Amendments in the online trading legislation
In State Gazette, № 20/2022, are published amendments in the Consumer Protection Act (CPA) that will come into force on 28.05.2022. In this article, we will focus on the changes in the law, related to the electronic (online) trade of products and services which don’t include digital elements.
Information about some important aspects of signing distance contracts for providing digital content and digital services, which were also regulated with the said changes in CPA, you could read HERE.
The changes which will come into force on 28.05.2022 for the first time introduce the rules for electronic trade through online marketplaces. The law defines the online marketplaces as a service using software, including an Internet site, part of an Internet site, or an application, operated by or on behalf of a trader which allows consumers to conclude distance contracts with other traders or consumers.
Providing additional pre-contractual information to customers in online trading places
The first and essential obligation introduced by the CPA is related to the extension of the providers’ obligation to provide additional pre-contractual information to consumers, which allows them to make a commercial decision based on clear and objective preliminary information.
Such additional pre-contractual information is basic parameters defining the ranking of the consumer’s offers, made in answer to his search for particular products or services, pointing to the relative importance of the used criteria to rank the offers in comparison to other criteria, used by the provider on the online marketplace. The law introduces an explicit obligation to offer this information in a special part of the online interface, and an easy and direct path should be provided to it from the page containing the consumer’s offers.
Since both traders and non-traders make offers through online marketplaces, the law introduces a requirement for the consumers to be notified if the party that provides the products or services is a trader or not. Also, the consumer has to be notified about the fact that if the party providing the products or services is not a trader, no legal rights of defense will arise for him. However, this does not limit the consumer rights against the provider on the online marketplaces, set forth in the national or European law. It is important to be noted that the law defines an online marketplace provider any trader, which provides an
Publishing of consumers’review
When a trader provides access to other consumers’ reviews for a product, he is obliged to provide information on whether he guarantees that the published product reviews belong to consumers who actually bought the said products. This requirement applies to both online marketplaces and traders’ websites.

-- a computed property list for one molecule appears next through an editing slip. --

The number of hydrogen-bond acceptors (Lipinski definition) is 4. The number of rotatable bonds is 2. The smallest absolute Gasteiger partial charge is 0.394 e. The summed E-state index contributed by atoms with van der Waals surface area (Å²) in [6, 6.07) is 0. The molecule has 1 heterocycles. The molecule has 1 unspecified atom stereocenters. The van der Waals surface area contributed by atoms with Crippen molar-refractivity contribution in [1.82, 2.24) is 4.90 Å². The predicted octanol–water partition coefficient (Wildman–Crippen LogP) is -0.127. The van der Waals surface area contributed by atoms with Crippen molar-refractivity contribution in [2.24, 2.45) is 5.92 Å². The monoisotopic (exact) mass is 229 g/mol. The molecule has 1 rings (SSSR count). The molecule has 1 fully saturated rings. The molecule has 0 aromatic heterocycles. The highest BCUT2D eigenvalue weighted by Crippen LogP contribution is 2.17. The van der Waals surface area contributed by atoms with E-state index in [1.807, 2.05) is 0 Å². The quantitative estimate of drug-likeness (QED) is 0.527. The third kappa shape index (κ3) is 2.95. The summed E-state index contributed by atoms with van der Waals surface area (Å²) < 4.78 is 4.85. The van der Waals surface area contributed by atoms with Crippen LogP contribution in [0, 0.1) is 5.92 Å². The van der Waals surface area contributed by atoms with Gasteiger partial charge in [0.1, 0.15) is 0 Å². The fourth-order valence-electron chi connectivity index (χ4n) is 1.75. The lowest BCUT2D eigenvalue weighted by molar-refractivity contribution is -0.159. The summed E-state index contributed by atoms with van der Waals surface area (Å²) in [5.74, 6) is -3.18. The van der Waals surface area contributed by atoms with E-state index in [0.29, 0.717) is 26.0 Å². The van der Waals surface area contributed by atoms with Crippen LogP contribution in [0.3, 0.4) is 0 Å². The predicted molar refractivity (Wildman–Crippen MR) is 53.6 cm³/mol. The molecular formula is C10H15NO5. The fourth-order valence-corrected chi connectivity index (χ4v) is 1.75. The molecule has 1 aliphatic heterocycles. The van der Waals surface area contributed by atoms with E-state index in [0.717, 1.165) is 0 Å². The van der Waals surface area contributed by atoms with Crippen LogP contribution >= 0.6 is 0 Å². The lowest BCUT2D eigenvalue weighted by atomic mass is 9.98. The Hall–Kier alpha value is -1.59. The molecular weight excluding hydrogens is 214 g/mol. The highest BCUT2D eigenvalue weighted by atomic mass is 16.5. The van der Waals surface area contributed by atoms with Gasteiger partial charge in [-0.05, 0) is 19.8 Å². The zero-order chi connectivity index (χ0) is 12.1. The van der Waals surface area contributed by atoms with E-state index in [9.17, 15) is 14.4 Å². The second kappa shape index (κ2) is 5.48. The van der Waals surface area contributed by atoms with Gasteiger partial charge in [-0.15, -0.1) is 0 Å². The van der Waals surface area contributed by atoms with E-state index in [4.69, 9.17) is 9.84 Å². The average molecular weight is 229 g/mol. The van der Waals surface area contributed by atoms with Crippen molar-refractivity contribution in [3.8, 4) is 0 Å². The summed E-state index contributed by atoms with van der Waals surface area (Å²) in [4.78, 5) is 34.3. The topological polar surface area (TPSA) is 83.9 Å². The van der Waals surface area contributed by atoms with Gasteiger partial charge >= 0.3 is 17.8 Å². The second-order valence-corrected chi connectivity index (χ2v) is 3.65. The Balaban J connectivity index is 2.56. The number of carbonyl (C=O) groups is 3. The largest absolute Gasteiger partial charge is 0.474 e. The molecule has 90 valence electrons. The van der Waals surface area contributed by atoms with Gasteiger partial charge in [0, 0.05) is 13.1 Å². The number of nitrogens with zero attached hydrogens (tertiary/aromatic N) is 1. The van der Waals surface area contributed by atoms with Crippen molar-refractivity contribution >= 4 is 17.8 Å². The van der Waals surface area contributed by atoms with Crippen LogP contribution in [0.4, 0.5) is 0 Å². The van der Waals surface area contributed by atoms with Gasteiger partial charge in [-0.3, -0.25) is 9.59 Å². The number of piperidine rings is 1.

If the trader provides the customer with such a guarantee, he has to provide the following additional information: the way he checked the authenticity of the consumers’ reviews, the way to process the consumers’ reviews while pointing out whether all reviews are published, whether they are positive or negative, and whether they were a subject to sponsorship or other contractual relationship with the trader, etc.
Unfair commercial practices
The legislation considers non-compliance with the said obligations as an unfair commercial practice that could lead to penalties for the providers acting in the online marketplace.
The amendments in the CPA related to broadening the hypotheses of unfair commercial practices deserve special attention because applying such could lead to significant penalties imposed by the Consumer Protection Commission on the traders. For example, providing results in answer to online consumer searches with no notification of every paid advertisement or payment made to better product ranking in the search results is now considered by the law as an unfair commercial practice.
Unfair commercial practices are considered also if a trader claims that the product reviews are sent by other consumers who actually used or bought the product without reasonable measures being taken to ensure that the reviews are made by those consumers; provision of fake consumer reviews or references, or assignment of a third party to provide fake consumer reviews or references, or alteration of consumer reviews or public references to promote products’ sale.
If you are a trader engaged in the online trade of goods or services, you may contact us for comprehensive legal advice and drafting of any legal documents required for the lawful conduct of online trading.
This article is up to 31 May 2022 and aims to outline the legislation on the matter. For more information and assistance on legal matters about online trading you could contact us on the following e‑mail: email@example.com.